- Simplified issue life insurance allows you to get insurance without a medical exam, but you do have to fill out a questionnaire.
- Guaranteed issue life insurance allows you to get insurance without a medical exam or a questionnaire.
I Chose Simplified Issue/Term Life Insurance
In my opinion, I firmly believe that term life insurance is the best option for most people. First of all, the point of term life insurance is to cover you while you still have dependents, a mortgage, etc. Eventually, our kids will be grown and the house will be paid off. My husband and I may not need life insurance after that. Plus, because term life insurance expires, it’s cheaper than whole life insurance and the rate and payout never change. I liked the idea that we’ll pay the same amount every month and my death benefit won’t change.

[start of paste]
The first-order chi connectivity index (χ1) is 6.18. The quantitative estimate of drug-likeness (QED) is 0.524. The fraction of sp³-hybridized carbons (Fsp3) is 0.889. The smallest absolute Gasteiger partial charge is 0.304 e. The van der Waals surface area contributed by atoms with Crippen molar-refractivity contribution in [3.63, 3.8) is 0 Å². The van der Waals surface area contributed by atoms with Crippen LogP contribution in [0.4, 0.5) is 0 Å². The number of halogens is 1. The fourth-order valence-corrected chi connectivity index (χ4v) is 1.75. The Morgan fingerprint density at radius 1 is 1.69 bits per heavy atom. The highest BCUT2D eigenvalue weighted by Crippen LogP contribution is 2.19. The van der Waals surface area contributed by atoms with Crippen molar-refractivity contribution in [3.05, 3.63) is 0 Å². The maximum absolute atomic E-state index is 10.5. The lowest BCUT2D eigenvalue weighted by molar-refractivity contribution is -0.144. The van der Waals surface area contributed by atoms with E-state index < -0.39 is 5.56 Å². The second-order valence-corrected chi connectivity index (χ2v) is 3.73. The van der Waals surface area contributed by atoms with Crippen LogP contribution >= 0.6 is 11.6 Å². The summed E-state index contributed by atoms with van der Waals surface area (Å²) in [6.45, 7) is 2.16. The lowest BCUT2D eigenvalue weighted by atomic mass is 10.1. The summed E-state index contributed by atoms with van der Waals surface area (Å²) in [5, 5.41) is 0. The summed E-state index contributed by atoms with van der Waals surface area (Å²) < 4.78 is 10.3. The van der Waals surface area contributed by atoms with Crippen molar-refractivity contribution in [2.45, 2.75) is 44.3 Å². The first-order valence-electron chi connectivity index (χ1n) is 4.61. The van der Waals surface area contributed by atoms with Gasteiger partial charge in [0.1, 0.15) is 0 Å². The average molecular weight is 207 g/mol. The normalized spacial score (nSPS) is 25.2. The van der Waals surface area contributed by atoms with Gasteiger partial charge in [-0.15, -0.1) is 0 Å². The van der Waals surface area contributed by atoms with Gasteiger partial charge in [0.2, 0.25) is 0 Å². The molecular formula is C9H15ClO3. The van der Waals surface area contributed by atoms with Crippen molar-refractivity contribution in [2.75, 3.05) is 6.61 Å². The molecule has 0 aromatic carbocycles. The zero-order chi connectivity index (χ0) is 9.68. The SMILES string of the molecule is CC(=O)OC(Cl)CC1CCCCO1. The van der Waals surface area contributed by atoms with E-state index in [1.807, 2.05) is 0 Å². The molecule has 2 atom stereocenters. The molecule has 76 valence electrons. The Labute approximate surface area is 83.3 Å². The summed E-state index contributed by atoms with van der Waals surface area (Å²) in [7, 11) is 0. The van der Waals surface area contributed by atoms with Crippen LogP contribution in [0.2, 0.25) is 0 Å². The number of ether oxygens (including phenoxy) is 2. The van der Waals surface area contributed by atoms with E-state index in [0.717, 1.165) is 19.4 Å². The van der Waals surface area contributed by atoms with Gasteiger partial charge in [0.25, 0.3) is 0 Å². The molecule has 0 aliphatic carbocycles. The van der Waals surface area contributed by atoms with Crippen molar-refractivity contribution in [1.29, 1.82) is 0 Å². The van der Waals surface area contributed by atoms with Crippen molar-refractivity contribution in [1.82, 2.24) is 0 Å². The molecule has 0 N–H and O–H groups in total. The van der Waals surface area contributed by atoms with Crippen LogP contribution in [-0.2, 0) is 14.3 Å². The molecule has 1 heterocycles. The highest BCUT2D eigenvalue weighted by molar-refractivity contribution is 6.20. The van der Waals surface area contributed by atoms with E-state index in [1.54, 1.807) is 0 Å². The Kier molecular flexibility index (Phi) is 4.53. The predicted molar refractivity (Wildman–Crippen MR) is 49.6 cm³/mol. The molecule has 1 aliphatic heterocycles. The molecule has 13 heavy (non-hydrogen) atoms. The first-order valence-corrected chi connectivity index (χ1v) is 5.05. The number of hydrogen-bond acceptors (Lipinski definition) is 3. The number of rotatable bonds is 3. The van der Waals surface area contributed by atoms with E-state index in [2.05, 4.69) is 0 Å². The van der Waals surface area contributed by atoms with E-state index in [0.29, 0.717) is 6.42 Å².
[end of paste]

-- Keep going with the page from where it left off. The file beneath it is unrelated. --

I also didn’t want to go through a medical exam — particularly during COVID-19.
I Chose Bestow
One of the reasons I chose Bestow is because I fell prey to the mere-exposure effect. Have you ever heard of that powerful psychological term? It’s when you develop a preference for things merely because you’re familiar with them. It’s also called the familiarity principle in social psychology. (If you’re good at marketing or sales, you know the power of this psychological phenomenon.)
Bestow is one of a million insurance agencies — you don’t have to choose the same one I did.
Bestow offers policies provided by North American Company for Life and Health Insurance®. Bestow only offers 10-year and 20-year term policies and the 20-year term is only available if you’re under 45 years old.
Anyway, I wrote about Bestow for a not serious article close to Valentine’s Day and remembered the name.
However, I also chose Bestow because there’s no medical exam, Both plans allow you to cancel any time, without paying any fees. You can apply for a plan in a matter of minutes online and get approved quickly. Dust off your hands. You’re done.
Plus — no blood draw? Sign me right up.
Here’s How I Signed Up
The process couldn’t have been easier. First, I filled out some basic information.